The waters that surround the coast of Lanzarote also play host to a variety of small critters. The ones that immediately come to the minds of divers are of course nudibranchs. Mediterranean violet aeolids (Flabellina affinis) are ubiquitous here, but despite their miniature size--individuals only grow to a maximum size of 5 centimetres--their tiny splashes of violet can easily be spotted on the rocks and corals. These nudibranchs feed on cnidarians such as hydrozoas (seen below in the smaller image on the left), primarily those from the Eudendrium genus (Eudendrium spp.) which are common around the Canary Islands to the Mediterranean Sea.

Mediterranean violet aeolid

A Mediterranean violet aeolid (Flabellina affinis) and its many aeolid nudibranch 'growths'

Mediterranean violet aeolidMediterranean violet aeolids, like other nudibranchs, are simultaneous hermaphrodites which means that they can mate with any other mature member of their species. At the front of the nudibranch are two large chemosensory annulate growths that are called 'rhinophores' that function as scent receptors. The rhinophores detect chemicals that are dissolved in the water, and help the nudibranch to not only stay close to their food source, but to also find mates. Below the rhinophores are another set of long growths that are the oral tentacles, and below them yet another smaller pair that are the propodial tentacles.

These aeolid nudibranchs are also covered with long dorsal growths, which are essentially protruding organs called 'cerata'. Cerata allow aeolid nudibranchs to absorb greater amounts of oxygen via their skin due to the increased surface area. If you look closely at the Mediterranean violet aeolid, you may notice an orange streak that extends into the white-tip of the cerata. This is the digestive tract that carries the nematocysts of the hydrozoas that the nudibranch consumes to the cnidosacs at the tips of their cerata, as a form of defense.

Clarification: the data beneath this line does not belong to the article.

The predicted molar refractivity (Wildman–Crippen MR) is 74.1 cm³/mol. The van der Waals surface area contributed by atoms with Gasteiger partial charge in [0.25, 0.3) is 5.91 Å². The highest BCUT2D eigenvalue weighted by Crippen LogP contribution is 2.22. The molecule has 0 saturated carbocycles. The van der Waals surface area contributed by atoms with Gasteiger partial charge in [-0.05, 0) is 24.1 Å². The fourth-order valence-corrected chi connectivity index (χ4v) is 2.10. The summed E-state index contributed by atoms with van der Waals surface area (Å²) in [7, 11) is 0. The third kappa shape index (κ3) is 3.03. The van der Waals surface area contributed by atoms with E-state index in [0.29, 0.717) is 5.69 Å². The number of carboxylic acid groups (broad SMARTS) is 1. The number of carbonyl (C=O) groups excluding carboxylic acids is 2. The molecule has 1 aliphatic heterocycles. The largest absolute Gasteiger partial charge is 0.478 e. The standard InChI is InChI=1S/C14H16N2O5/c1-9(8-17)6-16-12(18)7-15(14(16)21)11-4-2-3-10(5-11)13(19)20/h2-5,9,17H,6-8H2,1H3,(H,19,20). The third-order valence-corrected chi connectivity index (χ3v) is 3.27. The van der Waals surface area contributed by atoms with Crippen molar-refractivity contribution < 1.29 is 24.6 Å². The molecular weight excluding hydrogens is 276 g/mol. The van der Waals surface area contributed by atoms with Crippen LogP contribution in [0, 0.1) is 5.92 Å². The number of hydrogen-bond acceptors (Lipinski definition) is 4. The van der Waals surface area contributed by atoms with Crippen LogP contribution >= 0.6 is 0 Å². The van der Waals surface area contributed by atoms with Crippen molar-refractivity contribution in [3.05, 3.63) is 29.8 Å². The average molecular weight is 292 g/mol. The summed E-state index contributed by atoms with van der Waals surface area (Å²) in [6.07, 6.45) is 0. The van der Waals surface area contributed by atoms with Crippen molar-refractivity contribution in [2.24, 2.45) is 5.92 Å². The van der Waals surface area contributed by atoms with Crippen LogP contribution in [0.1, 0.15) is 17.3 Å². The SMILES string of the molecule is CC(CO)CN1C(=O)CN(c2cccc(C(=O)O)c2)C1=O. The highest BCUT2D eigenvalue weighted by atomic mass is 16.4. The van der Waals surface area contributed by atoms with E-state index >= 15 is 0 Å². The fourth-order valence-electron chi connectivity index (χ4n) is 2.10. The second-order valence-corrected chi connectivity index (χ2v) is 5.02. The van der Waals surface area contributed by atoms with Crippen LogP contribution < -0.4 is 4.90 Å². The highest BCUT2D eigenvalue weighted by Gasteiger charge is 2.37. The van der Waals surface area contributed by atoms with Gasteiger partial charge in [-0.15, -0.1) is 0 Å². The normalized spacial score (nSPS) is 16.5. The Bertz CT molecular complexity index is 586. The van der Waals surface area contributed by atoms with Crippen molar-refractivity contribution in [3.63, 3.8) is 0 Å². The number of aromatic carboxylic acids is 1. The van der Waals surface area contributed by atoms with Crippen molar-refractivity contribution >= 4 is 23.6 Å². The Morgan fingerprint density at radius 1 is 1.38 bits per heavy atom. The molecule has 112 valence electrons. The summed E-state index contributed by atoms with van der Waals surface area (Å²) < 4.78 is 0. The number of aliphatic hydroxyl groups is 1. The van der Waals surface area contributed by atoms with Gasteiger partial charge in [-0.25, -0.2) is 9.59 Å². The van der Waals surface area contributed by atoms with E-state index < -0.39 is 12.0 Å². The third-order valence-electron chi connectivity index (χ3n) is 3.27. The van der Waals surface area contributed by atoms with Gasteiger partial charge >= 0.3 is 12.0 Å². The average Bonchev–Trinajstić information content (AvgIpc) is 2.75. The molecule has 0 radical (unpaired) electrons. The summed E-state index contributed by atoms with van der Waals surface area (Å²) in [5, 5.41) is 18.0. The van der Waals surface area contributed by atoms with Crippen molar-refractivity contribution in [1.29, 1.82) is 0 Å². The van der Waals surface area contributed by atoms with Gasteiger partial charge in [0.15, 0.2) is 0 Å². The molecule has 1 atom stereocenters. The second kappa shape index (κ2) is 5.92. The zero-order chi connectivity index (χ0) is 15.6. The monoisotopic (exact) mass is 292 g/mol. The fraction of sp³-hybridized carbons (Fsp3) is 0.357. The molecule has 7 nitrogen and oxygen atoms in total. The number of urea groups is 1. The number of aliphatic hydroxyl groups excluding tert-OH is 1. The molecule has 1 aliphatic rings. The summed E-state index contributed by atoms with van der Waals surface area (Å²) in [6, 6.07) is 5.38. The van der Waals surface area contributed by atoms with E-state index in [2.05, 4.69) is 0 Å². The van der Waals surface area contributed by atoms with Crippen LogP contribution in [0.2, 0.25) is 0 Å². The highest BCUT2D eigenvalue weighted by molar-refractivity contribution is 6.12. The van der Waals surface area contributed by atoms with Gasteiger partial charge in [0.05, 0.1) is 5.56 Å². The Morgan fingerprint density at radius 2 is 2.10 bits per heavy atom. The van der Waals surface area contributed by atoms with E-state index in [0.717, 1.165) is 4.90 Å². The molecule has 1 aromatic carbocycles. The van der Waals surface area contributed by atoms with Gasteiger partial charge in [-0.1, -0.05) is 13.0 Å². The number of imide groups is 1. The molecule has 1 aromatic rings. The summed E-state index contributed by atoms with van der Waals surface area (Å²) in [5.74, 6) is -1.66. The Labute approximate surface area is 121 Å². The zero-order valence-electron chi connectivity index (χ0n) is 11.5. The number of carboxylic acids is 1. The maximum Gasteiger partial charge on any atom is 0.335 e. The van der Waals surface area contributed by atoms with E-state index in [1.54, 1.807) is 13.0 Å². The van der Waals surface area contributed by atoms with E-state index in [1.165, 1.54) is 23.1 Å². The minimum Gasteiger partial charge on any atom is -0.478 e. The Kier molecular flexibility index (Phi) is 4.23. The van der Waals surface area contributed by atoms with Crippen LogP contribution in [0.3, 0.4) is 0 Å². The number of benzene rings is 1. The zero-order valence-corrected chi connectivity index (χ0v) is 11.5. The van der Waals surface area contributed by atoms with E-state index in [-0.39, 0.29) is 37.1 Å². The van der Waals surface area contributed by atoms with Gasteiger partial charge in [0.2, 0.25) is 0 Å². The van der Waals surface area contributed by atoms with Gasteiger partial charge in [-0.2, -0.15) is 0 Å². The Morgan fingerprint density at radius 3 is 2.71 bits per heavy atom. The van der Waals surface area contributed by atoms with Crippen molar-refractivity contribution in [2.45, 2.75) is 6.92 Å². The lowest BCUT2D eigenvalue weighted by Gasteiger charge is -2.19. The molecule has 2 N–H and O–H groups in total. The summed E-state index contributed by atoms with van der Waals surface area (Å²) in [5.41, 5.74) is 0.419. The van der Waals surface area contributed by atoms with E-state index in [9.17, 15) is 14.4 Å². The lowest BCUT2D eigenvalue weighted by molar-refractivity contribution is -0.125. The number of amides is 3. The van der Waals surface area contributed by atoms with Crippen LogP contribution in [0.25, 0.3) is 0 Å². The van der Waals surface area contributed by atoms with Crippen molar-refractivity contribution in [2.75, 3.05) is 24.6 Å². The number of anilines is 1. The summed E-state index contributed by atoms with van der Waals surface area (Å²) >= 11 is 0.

Instead of cerata, dorid nudibranchs (which tend to be larger than aeolid nudibranchs) have a circular plume of gills on the posterior end of the dorsal surface. Since dorids do not have cerata, they instead store their defensive allomones (antifeedant chemicals) from the sponges that they consume within their mantle. In the case of Felimare picta, the concentration of these chemicals, which are called mantle dermal formations (MDF), can be seen as opaque white spheres within the translucent band at the edge of their mantle.

Felimare picta

Common colouration of Canary Islands' Felimare picta; MDFs can clearly be seen along the edge of its mantle

Bearded fireworms (Hermodice carunculata) are also ubiquitous in the waters around Lanzarote. Their name is very apt as they have stinging white bristles, or chaeta, along the sides of their segments that, when flared, can penetrate skin. When they do, they break off and inject neurotoxins which produce a painful burning sensation, and can even result in nausea and dizziness. Alongside the bristles are red-orange growths which are the gills of the fireworm. These gills have a texture that matches another appendage at the front of the worm that is a chemosensory organ that functions as a scent receptor.

Bearded fireworm

A bearded fireworm (Hermodice carunculata)..

Bristles flared

..with its venom-filled bristles flared

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Next: Lanzarote (Part 3) - Hiking Caldera Blanca